List entry

List entry Summary

This monument is scheduled under the Ancient Monuments and Archaeological Areas Act 1979 as amended as it appears to the Secretary of State to be of national importance. This entry is a copy, the original is held by the Department for Culture, Media and Sport.

Name: Aldford motte and bailey and shell keep castle

List entry Number: 1007605

Location

The monument may lie within the boundary of more than one authority.

County District District Type Parish
Cheshire West and ChesterUnitary AuthorityAldford

National Park: Not applicable to this List entry.

Grade: Not applicable to this List entry.

Date first scheduled: 26-Feb-1993

Date of most recent amendment: Not applicable to this List entry.

Legacy System Information

The contents of this record have been generated from a legacy data system.

Legacy System: RSM

UID: 22486

Asset Groupings

This list entry does not comprise part of an Asset Grouping. Asset Groupings are not part of the official record but are added later for information.

List entry Description

Summary of Monument

Legacy Record - This information may be included in the List Entry Details.

Reasons for Designation

Motte and bailey castles are medieval fortifications introduced into Britain by the Normans. They comprised a large conical mound of earth or rubble, the motte, surmounted by a palisade and a stone or timber tower. In a majority of examples an embanked enclosure containing additional buildings, the bailey, adjoined the motte. Motte castles and motte-and-bailey castles acted as garrison forts during offensive military operations, as strongholds, and, in many cases, as aristocratic residences and as centres of local or royal administration. Built in towns, villages and open countryside, motte and bailey castles generally occupied strategic positions dominating their immediate locality and, as a result, are the most visually impressive monuments of the early post-Conquest period surviving in the modern landscape. Over 600 motte castles or motte-and-bailey castles are recorded nationally, with examples known from most regions. As one of a restricted range of recognised early post-Conquest monuments, they are particularly important for the study of Norman Britain and the development of the feudal system. Although many were occupied for only a short period of time, motte castles continued to be built and occupied from the 11th to the 13th centuries, after which they were superseded by other types of castle.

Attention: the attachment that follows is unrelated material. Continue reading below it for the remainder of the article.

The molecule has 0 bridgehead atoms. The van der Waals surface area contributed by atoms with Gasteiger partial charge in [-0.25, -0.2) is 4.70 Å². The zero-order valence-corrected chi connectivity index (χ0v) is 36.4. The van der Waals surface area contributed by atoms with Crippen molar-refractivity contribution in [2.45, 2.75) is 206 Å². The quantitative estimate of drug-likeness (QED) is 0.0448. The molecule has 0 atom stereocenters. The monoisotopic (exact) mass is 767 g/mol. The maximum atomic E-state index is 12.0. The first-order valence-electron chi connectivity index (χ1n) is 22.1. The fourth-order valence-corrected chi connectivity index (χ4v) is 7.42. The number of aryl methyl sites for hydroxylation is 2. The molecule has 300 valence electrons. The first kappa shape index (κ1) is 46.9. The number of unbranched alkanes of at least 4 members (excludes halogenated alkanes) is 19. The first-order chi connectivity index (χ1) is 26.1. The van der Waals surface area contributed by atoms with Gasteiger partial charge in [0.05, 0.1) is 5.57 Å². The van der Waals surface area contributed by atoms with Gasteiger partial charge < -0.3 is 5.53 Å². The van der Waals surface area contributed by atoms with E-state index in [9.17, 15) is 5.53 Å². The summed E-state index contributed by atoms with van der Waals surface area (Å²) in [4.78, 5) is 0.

The motte and bailey castle at Aldford is one of a group of early post-conquest motte and bailey's forming a defensive system, the aim of which was to curb Welsh raids on the rich farming areas of Cheshire. Its earthworks are well preserved and the monument is the best surviving example of a Norman castle in Cheshire. It will retain considerable detail of its original form and the buildings which lay within it. Additionally it is a rare example in the county of a motte and bailey later modified in stone as a shell keep castle.

History

Legacy Record - This information may be included in the List Entry Details.

Details